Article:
What if meteorologists only used science half the time when forecasting the weather?
NB: This is an article from IDeaS
Not long ago, people predicted weather by simply looking outside, taking in clues like wind or cloud cover and then hoping for the best.
Today, weather forecasting utilizes a bit more sophisticated science and advanced technology, and we depend on it daily. But imagine if meteorologists relied on gut feelings to complete their forecasts?
We’d often be caught unprepared by unexpected weather conditions—in the cold with no coat, in the rain with no umbrella, not to mention the risks to our property and safety.
The same is true of forecasting in the hospitality world. Marketing and revenue management rely on accurate demand forecasts to plan campaigns and optimize revenue. Operations uses forecasts to manage planning, buying and labor costs. And leadership and investors use forecasts to anticipate profits and optimize performance across the portfolio.
Yet today’s forecasting methods are being applied to only part of the picture, and often the view is a bit foggy, leading to poor visibility and missed opportunities.
The Forecast Calls for Revenue Science
Revenue management has come a long way in recent years, so much so that we now call it a science. This means a lot of testing and observing, using proven methods and applications to make better decisions, and improving with each iteration.
A key aspect of revenue science is forecasting. Much like weather forecasting, revenue forecasting applies science, technology and data to predict future conditions.
And yet so much of this know-how is focused on rooms. Meanwhile, other important sources of revenue are being neglected, including food & beverage (F&B), meetings & events, retail, parking and ancillary revenue.
Give F&B Its Day in the Sun
This is especially true of F&B. If F&B forecasting is done at all, it typically involves cutting and pasting last year’s actuals or this year’s budget and then adding (or subtracting) a few percentage points. It’s hardly precise or reliable.
With so much data available to hotels today (in fact, F&B can generate up to ten times more data than rooms) there’s no excuse for guesstimating, fudging or sandbagging (okay, there will always be some sandbagging), especially with so much opportunity to boost profits.
Save for a Rainy Day
Imagine your hotel has a big group on the books that will occupy a large proportion of guest rooms, function space and restaurant capacity. Fantastic, right? Yes, but are you doing everything possible to leverage this demand?
Increasing rates for remaining guest rooms is a no-brainer, but what about other revenue? Perhaps you can increase fees for A/V and run a prix fixe menu in the restaurant.
If, on the other hand, the majority of meetings and meals will be held off property, you maximize profits by reducing operational costs, packaging unsold rooms with meals, spa treatments or recreation, and launching a promotion to attract local business.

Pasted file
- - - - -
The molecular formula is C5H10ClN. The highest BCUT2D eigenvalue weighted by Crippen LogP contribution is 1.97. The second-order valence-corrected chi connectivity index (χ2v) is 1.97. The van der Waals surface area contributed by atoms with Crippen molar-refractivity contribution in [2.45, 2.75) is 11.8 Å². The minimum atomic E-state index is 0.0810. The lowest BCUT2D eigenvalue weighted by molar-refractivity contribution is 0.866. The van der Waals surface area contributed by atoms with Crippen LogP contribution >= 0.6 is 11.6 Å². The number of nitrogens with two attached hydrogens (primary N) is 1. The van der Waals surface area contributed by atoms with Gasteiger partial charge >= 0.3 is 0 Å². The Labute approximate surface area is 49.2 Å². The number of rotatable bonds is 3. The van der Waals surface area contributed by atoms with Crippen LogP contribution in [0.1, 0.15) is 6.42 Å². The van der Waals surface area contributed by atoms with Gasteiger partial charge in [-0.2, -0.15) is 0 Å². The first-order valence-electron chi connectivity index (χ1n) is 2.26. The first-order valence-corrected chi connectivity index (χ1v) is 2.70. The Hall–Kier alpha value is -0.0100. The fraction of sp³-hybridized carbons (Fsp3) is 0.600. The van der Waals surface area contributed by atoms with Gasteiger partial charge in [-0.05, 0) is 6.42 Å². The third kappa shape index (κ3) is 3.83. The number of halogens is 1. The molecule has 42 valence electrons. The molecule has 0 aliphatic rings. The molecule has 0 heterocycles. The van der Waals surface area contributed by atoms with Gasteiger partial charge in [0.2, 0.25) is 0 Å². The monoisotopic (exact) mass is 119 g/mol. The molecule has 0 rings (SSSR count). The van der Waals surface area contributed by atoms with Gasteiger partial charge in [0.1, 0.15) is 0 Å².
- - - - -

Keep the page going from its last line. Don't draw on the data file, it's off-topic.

Such tactics are common in rooms revenue management but rarely utilized to their full potential in other revenue streams. Yet even small tweaks to staffing can significantly boost profitability—particularly in F&B, where controlling labor costs can make the difference between a good and a great year.
It might even make the difference between earning your quarterly bonus or just missing it. Now that’s a strategy you can take to the bank…literally.
Apply Revenue Science to Forecasting
Here are just a few ways to apply revenue science to total revenue forecasting:
- Create three types of forecasts: demand, operational and financial. This will provide a holistic picture of future demand, revenue and profitability across the entire business.
- In the operational forecast, break down F&B revenue by day of week, outlet, meal, covers, customers, non-residents vs. residents and other relevant variables.
- Ensure F&B outlets are tracking important guest traits like if a guest is a resident or non-resident of the hotel or food allergies, then store in the hotel’s guest management system.
- Analyze the impact of different market segments and types of groups on total revenue, not just rooms revenue.
- Identify opportunities to yield more aggressively in times of high demand and manage costs more effectively in times of low demand for all revenue sources.
- Automate collection across data sources using a uniform language, freeing up time for more analysis and strategy, reducing errors, and making it easy to forecast on a frequent basis.
Gray Skies Are Gonna Clear Up
By applying revenue science to total revenue forecasting, hotels move away from gut feelings and guesstimates to building data-driven strategies and decisions in planning, cost control and promotions, with the goal of driving higher profitability throughout the hotel and across the portfolio.
Whether it’s time to make hay while the sun shines or to batten down the hatches when storm clouds are on the horizon, you’ll always be better prepared with total revenue forecasting.